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Why We Need to Stop Asking “What Do You Do?”

A while ago, while I was seeking input for a post on how we can all be more disability-inclusive, a colleague mentioned that we should drop the get-to-know-you question “What do you do?” because people with disabilities face significant employment discrimination, and this question is often a painful reminder of that. Another colleague of mine who is brilliant and talented and hilarious and wheelchair-enabled told me she spent seven years searching before someone hired her. I can imagine all the times during those seven years when people asked her “What do you do?” and how she must have felt. This has made me think of the “to-do” culture that we have and how it’s been affecting our work.


How to Build (and Follow!) a Fundraising Roadmap


I came of age when getting a driver’s license came with a congratulatory book of road maps.  I was an early adopter of the GPS mounted to my dashboard and now rarely leave my house without programing my destination into an app on my phone.  I was the guy at Disney World this summer walking around with the map in my hand with my pre-determined routes sketched out. I like to know where I’m going, and my dependence on maps and technology ensures I always get there.  To accomplish the goal of fully funding their important missions, nonprofit leaders need to take this same care in setting a course and following it.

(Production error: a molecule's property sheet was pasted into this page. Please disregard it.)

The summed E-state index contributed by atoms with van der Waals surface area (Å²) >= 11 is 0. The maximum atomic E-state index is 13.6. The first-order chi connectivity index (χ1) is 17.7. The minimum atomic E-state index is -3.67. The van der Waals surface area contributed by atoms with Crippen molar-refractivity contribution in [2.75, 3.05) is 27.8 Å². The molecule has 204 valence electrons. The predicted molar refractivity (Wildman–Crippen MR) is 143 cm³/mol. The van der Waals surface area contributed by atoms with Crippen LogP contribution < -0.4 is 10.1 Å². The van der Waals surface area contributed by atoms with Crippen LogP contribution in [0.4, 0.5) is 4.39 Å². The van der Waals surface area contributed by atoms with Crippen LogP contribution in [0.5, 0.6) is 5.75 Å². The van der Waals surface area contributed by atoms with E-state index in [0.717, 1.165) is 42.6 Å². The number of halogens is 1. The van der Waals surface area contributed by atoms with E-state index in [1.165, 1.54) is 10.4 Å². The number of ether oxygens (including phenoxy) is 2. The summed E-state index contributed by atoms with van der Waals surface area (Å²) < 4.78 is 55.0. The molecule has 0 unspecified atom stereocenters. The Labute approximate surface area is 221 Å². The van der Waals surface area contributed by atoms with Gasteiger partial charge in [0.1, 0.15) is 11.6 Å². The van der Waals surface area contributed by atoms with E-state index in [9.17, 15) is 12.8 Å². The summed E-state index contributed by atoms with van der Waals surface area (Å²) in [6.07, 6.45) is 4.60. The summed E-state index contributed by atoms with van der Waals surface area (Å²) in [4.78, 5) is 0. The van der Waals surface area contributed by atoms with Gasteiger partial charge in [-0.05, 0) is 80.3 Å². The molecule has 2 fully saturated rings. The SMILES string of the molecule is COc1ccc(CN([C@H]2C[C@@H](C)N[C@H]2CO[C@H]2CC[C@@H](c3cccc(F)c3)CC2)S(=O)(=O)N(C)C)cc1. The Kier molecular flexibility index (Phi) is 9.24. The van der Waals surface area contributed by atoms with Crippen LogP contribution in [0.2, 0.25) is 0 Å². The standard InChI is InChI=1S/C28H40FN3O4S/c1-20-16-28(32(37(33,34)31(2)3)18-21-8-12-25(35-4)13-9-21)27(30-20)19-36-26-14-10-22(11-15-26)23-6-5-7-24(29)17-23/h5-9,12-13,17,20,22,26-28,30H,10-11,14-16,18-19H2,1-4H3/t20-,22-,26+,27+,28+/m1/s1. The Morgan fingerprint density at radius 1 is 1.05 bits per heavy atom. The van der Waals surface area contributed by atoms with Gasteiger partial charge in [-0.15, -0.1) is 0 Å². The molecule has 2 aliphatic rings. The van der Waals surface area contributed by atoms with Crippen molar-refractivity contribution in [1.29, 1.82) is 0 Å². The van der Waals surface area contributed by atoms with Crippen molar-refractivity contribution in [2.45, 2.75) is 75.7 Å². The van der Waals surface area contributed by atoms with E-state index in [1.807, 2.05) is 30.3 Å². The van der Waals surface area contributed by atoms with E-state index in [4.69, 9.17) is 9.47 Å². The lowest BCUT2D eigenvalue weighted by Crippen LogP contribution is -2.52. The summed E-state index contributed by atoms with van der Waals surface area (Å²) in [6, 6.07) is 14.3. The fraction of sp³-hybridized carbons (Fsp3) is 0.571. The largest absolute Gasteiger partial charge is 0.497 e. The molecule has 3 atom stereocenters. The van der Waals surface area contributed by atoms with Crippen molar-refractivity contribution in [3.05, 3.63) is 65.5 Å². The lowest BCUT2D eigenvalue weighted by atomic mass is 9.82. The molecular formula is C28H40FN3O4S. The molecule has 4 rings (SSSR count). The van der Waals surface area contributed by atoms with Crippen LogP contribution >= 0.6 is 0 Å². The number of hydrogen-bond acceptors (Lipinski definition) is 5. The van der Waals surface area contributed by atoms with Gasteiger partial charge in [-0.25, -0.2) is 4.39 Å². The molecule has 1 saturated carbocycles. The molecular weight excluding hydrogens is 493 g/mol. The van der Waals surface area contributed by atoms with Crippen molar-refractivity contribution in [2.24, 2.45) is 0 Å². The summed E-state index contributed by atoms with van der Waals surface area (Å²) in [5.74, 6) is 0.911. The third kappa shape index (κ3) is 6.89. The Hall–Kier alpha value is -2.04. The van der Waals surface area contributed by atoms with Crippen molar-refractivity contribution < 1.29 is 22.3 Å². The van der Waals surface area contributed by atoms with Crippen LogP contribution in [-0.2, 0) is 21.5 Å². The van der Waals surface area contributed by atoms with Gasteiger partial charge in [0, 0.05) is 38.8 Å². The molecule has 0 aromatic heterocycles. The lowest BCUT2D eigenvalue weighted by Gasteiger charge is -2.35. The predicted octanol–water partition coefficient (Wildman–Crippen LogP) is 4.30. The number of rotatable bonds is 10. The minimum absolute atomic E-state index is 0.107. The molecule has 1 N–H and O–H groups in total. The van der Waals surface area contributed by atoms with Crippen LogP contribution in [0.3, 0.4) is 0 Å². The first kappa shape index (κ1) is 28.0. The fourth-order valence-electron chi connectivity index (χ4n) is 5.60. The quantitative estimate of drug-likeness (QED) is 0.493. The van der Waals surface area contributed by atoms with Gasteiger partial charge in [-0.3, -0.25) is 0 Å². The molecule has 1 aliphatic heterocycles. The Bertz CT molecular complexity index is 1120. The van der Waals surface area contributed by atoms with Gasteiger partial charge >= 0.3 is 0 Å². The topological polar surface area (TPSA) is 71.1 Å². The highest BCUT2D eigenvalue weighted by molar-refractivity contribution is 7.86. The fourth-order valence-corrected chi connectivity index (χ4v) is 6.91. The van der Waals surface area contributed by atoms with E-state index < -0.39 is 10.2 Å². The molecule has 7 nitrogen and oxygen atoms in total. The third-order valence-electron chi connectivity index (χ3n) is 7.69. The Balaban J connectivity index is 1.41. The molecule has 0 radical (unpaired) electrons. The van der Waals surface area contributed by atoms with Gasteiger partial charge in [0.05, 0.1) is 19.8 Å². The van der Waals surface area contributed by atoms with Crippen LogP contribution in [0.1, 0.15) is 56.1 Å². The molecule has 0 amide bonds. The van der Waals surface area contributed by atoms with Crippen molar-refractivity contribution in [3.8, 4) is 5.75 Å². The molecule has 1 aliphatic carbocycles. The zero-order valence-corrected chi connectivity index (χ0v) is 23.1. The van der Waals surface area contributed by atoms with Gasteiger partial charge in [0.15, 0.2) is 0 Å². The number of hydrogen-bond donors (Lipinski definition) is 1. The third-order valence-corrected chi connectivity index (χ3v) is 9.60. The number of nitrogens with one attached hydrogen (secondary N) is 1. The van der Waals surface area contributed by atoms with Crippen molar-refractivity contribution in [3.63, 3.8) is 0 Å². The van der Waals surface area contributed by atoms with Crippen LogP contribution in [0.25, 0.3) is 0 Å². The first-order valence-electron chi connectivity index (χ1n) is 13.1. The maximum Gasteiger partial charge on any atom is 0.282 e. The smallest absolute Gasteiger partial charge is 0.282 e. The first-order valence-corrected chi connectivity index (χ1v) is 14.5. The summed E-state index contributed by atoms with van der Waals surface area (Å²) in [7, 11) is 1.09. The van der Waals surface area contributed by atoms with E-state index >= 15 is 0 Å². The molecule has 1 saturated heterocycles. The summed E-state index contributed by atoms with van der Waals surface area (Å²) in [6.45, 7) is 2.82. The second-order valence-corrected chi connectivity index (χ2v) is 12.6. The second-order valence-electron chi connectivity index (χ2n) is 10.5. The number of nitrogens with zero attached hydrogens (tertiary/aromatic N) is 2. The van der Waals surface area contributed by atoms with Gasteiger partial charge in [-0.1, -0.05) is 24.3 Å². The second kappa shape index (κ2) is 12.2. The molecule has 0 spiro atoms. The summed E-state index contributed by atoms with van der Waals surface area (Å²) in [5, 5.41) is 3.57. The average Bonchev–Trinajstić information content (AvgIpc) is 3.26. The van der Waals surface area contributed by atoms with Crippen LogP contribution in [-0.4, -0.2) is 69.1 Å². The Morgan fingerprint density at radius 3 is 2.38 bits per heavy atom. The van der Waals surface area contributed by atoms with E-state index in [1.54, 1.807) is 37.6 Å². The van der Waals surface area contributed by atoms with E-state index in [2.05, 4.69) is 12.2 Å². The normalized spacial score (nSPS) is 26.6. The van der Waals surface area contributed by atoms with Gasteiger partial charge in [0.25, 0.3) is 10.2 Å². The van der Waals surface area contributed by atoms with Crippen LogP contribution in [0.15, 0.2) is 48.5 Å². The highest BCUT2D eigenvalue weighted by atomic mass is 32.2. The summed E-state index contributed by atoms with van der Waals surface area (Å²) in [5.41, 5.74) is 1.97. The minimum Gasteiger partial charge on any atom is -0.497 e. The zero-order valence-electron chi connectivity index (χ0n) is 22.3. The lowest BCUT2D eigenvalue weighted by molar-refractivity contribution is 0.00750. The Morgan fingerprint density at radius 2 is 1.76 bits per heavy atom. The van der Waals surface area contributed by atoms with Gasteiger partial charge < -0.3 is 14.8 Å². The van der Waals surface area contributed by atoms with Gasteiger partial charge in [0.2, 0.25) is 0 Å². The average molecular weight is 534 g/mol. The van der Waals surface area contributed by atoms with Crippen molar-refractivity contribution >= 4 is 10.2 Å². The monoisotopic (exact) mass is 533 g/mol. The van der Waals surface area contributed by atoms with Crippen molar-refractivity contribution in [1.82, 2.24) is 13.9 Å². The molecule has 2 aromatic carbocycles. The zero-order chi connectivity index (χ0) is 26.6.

Opening a Window on Your Nonprofit’s Performance

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As a conscientious leader of your organization (board member or senior staff), you put a lot of thought and effort into developing your strategic plan. Ideally, the planning process resulted in quantifiable goals that will be tracked over the course of the year to measure progress on the plan. Peter Drucker’s quote, “What gets measured gets improved,” is as valid today as when he first said it. But the challenge is how best to track and report on progress, because you’re engaging busy volunteers who are probably only working on portions of the plan, and then only sporadically. Because many people are visually oriented, charts and graphs are natural ways to report measurement. That’s why many organizations regularly produce dashboards as their windows on performance.